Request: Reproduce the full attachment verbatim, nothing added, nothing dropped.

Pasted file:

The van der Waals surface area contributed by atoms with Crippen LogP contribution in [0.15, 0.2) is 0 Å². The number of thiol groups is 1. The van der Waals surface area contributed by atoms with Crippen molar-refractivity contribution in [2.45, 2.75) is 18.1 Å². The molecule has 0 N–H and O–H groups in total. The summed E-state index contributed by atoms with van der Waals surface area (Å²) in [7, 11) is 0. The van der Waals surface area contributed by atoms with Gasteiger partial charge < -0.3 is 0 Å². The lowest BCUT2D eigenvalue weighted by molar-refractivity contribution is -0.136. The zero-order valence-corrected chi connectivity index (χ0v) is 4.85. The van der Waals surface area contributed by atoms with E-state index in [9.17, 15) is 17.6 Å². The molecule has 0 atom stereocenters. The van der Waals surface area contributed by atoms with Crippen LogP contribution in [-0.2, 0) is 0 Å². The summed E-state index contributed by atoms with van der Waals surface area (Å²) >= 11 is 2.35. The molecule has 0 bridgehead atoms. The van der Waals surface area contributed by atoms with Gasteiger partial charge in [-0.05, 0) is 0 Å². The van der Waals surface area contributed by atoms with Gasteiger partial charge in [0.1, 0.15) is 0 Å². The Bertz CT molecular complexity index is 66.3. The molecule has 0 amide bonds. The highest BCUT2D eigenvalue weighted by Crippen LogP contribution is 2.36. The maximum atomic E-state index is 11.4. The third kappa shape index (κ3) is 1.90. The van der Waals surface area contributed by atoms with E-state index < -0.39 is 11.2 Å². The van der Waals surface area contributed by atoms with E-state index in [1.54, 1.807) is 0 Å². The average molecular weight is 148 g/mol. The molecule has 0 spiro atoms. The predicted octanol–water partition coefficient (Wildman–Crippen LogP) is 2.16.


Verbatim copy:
The van der Waals surface area contributed by atoms with Crippen LogP contribution in [0.15, 0.2) is 0 Å². The number of thiol groups is 1. The van der Waals surface area contributed by atoms with Crippen molar-refractivity contribution in [2.45, 2.75) is 18.1 Å². The molecule has 0 N–H and O–H groups in total. The summed E-state index contributed by atoms with van der Waals surface area (Å²) in [7, 11) is 0. The van der Waals surface area contributed by atoms with Gasteiger partial charge < -0.3 is 0 Å². The lowest BCUT2D eigenvalue weighted by molar-refractivity contribution is -0.136. The zero-order valence-corrected chi connectivity index (χ0v) is 4.85. The van der Waals surface area contributed by atoms with E-state index in [9.17, 15) is 17.6 Å². The molecule has 0 atom stereocenters. The van der Waals surface area contributed by atoms with Crippen LogP contribution in [-0.2, 0) is 0 Å². The summed E-state index contributed by atoms with van der Waals surface area (Å²) >= 11 is 2.35. The molecule has 0 bridgehead atoms. The van der Waals surface area contributed by atoms with Gasteiger partial charge in [-0.05, 0) is 0 Å². The van der Waals surface area contributed by atoms with Gasteiger partial charge in [0.1, 0.15) is 0 Å². The Bertz CT molecular complexity index is 66.3. The molecule has 0 amide bonds. The highest BCUT2D eigenvalue weighted by Crippen LogP contribution is 2.36. The maximum atomic E-state index is 11.4. The third kappa shape index (κ3) is 1.90. The van der Waals surface area contributed by atoms with E-state index < -0.39 is 11.2 Å². The van der Waals surface area contributed by atoms with E-state index in [1.54, 1.807) is 0 Å². The average molecular weight is 148 g/mol. The molecule has 0 spiro atoms. The predicted octanol–water partition coefficient (Wildman–Crippen LogP) is 2.16.